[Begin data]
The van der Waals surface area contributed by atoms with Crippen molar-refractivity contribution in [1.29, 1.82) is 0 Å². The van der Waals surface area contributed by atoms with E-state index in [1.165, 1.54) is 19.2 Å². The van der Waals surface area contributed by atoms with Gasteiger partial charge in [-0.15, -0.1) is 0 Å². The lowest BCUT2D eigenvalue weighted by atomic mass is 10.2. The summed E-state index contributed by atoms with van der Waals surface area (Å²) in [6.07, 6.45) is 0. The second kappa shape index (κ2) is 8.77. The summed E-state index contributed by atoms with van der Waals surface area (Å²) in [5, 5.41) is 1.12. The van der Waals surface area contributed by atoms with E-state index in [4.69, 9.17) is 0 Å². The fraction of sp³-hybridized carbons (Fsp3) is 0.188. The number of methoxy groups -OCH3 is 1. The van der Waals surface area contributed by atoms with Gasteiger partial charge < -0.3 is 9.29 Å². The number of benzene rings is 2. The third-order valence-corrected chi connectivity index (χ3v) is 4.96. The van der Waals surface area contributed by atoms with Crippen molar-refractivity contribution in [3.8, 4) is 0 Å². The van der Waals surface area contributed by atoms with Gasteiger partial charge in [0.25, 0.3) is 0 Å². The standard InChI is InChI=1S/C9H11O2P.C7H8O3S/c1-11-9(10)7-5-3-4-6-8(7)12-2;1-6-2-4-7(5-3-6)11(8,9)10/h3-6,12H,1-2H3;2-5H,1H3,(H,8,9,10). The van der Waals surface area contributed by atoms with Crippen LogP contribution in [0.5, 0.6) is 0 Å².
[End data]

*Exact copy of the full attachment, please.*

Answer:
The van der Waals surface area contributed by atoms with Crippen molar-refractivity contribution in [1.29, 1.82) is 0 Å². The van der Waals surface area contributed by atoms with E-state index in [1.165, 1.54) is 19.2 Å². The van der Waals surface area contributed by atoms with Gasteiger partial charge in [-0.15, -0.1) is 0 Å². The lowest BCUT2D eigenvalue weighted by atomic mass is 10.2. The summed E-state index contributed by atoms with van der Waals surface area (Å²) in [6.07, 6.45) is 0. The second kappa shape index (κ2) is 8.77. The summed E-state index contributed by atoms with van der Waals surface area (Å²) in [5, 5.41) is 1.12. The van der Waals surface area contributed by atoms with E-state index in [4.69, 9.17) is 0 Å². The fraction of sp³-hybridized carbons (Fsp3) is 0.188. The number of methoxy groups -OCH3 is 1. The van der Waals surface area contributed by atoms with Gasteiger partial charge < -0.3 is 9.29 Å². The number of benzene rings is 2. The third-order valence-corrected chi connectivity index (χ3v) is 4.96. The van der Waals surface area contributed by atoms with Crippen molar-refractivity contribution in [3.8, 4) is 0 Å². The van der Waals surface area contributed by atoms with Gasteiger partial charge in [0.25, 0.3) is 0 Å². The standard InChI is InChI=1S/C9H11O2P.C7H8O3S/c1-11-9(10)7-5-3-4-6-8(7)12-2;1-6-2-4-7(5-3-6)11(8,9)10/h3-6,12H,1-2H3;2-5H,1H3,(H,8,9,10). The van der Waals surface area contributed by atoms with Crippen LogP contribution in [0.5, 0.6) is 0 Å².